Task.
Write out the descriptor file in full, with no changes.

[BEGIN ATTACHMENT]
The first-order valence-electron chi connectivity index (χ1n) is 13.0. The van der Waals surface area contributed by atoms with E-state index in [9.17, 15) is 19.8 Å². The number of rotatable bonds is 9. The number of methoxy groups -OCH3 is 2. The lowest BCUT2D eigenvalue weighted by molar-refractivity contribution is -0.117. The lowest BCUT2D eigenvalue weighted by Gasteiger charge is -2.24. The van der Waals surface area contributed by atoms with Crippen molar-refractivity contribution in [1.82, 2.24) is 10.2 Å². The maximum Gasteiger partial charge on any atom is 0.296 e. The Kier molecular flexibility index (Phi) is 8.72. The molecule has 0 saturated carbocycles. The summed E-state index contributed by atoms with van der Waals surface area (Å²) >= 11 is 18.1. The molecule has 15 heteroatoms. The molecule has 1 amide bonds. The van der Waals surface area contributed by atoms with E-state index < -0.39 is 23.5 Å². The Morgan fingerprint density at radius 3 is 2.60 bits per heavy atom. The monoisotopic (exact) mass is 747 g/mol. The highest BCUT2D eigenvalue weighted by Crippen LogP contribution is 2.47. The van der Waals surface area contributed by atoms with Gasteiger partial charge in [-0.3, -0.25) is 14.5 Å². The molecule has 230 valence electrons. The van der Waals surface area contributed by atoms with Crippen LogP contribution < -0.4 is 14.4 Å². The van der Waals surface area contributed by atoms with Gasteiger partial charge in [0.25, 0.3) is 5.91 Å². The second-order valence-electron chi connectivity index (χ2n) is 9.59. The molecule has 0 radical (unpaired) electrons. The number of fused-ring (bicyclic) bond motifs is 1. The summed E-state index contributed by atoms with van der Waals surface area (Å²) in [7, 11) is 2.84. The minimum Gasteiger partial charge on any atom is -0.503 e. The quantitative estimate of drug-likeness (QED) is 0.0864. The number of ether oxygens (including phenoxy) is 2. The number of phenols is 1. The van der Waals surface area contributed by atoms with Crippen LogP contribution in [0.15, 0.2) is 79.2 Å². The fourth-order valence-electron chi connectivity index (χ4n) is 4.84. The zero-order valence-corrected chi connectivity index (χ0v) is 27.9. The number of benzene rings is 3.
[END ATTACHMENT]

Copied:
The first-order valence-electron chi connectivity index (χ1n) is 13.0. The van der Waals surface area contributed by atoms with E-state index in [9.17, 15) is 19.8 Å². The number of rotatable bonds is 9. The number of methoxy groups -OCH3 is 2. The lowest BCUT2D eigenvalue weighted by molar-refractivity contribution is -0.117. The lowest BCUT2D eigenvalue weighted by Gasteiger charge is -2.24. The van der Waals surface area contributed by atoms with Crippen molar-refractivity contribution in [1.82, 2.24) is 10.2 Å². The maximum Gasteiger partial charge on any atom is 0.296 e. The Kier molecular flexibility index (Phi) is 8.72. The molecule has 0 saturated carbocycles. The summed E-state index contributed by atoms with van der Waals surface area (Å²) >= 11 is 18.1. The molecule has 15 heteroatoms. The molecule has 1 amide bonds. The van der Waals surface area contributed by atoms with E-state index < -0.39 is 23.5 Å². The Morgan fingerprint density at radius 3 is 2.60 bits per heavy atom. The monoisotopic (exact) mass is 747 g/mol. The highest BCUT2D eigenvalue weighted by Crippen LogP contribution is 2.47. The van der Waals surface area contributed by atoms with Gasteiger partial charge in [-0.3, -0.25) is 14.5 Å². The molecule has 230 valence electrons. The van der Waals surface area contributed by atoms with Crippen LogP contribution < -0.4 is 14.4 Å². The van der Waals surface area contributed by atoms with Gasteiger partial charge in [0.25, 0.3) is 5.91 Å². The second-order valence-electron chi connectivity index (χ2n) is 9.59. The molecule has 0 radical (unpaired) electrons. The number of fused-ring (bicyclic) bond motifs is 1. The summed E-state index contributed by atoms with van der Waals surface area (Å²) in [7, 11) is 2.84. The minimum Gasteiger partial charge on any atom is -0.503 e. The quantitative estimate of drug-likeness (QED) is 0.0864. The number of ether oxygens (including phenoxy) is 2. The number of phenols is 1. The van der Waals surface area contributed by atoms with Crippen LogP contribution in [0.15, 0.2) is 79.2 Å². The fourth-order valence-electron chi connectivity index (χ4n) is 4.84. The zero-order valence-corrected chi connectivity index (χ0v) is 27.9. The number of benzene rings is 3.